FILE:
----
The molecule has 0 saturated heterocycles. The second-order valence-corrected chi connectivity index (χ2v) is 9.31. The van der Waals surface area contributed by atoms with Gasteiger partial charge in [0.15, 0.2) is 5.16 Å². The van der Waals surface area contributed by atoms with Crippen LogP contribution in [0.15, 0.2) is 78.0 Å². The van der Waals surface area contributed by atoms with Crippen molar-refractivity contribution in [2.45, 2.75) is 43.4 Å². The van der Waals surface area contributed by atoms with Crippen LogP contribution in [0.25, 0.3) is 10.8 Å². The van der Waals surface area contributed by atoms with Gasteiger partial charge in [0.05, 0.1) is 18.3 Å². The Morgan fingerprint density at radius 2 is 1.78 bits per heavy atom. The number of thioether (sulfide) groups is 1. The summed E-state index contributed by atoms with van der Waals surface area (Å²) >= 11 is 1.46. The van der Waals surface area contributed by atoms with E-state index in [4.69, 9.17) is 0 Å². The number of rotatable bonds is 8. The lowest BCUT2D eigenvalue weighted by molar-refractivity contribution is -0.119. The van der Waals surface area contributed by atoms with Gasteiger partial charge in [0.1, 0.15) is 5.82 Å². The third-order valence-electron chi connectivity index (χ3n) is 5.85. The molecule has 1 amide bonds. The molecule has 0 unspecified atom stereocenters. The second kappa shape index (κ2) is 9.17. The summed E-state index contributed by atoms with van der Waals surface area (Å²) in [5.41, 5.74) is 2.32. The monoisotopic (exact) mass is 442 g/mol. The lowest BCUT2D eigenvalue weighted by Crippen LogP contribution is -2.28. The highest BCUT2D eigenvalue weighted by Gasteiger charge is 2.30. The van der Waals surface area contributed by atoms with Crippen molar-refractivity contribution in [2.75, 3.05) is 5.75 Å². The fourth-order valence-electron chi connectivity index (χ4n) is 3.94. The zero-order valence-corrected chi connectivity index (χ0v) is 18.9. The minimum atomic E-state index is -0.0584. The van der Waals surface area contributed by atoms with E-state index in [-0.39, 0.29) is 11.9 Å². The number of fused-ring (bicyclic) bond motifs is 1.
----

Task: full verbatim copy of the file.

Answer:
The molecule has 0 saturated heterocycles. The second-order valence-corrected chi connectivity index (χ2v) is 9.31. The van der Waals surface area contributed by atoms with Gasteiger partial charge in [0.15, 0.2) is 5.16 Å². The van der Waals surface area contributed by atoms with Crippen LogP contribution in [0.15, 0.2) is 78.0 Å². The van der Waals surface area contributed by atoms with Crippen molar-refractivity contribution in [2.45, 2.75) is 43.4 Å². The van der Waals surface area contributed by atoms with Crippen LogP contribution in [0.25, 0.3) is 10.8 Å². The van der Waals surface area contributed by atoms with Gasteiger partial charge in [0.05, 0.1) is 18.3 Å². The Morgan fingerprint density at radius 2 is 1.78 bits per heavy atom. The number of thioether (sulfide) groups is 1. The summed E-state index contributed by atoms with van der Waals surface area (Å²) >= 11 is 1.46. The van der Waals surface area contributed by atoms with E-state index in [4.69, 9.17) is 0 Å². The number of rotatable bonds is 8. The lowest BCUT2D eigenvalue weighted by molar-refractivity contribution is -0.119. The van der Waals surface area contributed by atoms with Gasteiger partial charge in [0.1, 0.15) is 5.82 Å². The third-order valence-electron chi connectivity index (χ3n) is 5.85. The molecule has 1 amide bonds. The molecule has 0 unspecified atom stereocenters. The second kappa shape index (κ2) is 9.17. The summed E-state index contributed by atoms with van der Waals surface area (Å²) in [5.41, 5.74) is 2.32. The monoisotopic (exact) mass is 442 g/mol. The lowest BCUT2D eigenvalue weighted by Crippen LogP contribution is -2.28. The highest BCUT2D eigenvalue weighted by Gasteiger charge is 2.30. The van der Waals surface area contributed by atoms with Crippen molar-refractivity contribution in [2.75, 3.05) is 5.75 Å². The fourth-order valence-electron chi connectivity index (χ4n) is 3.94. The zero-order valence-corrected chi connectivity index (χ0v) is 18.9. The minimum atomic E-state index is -0.0584. The van der Waals surface area contributed by atoms with E-state index in [-0.39, 0.29) is 11.9 Å². The number of fused-ring (bicyclic) bond motifs is 1.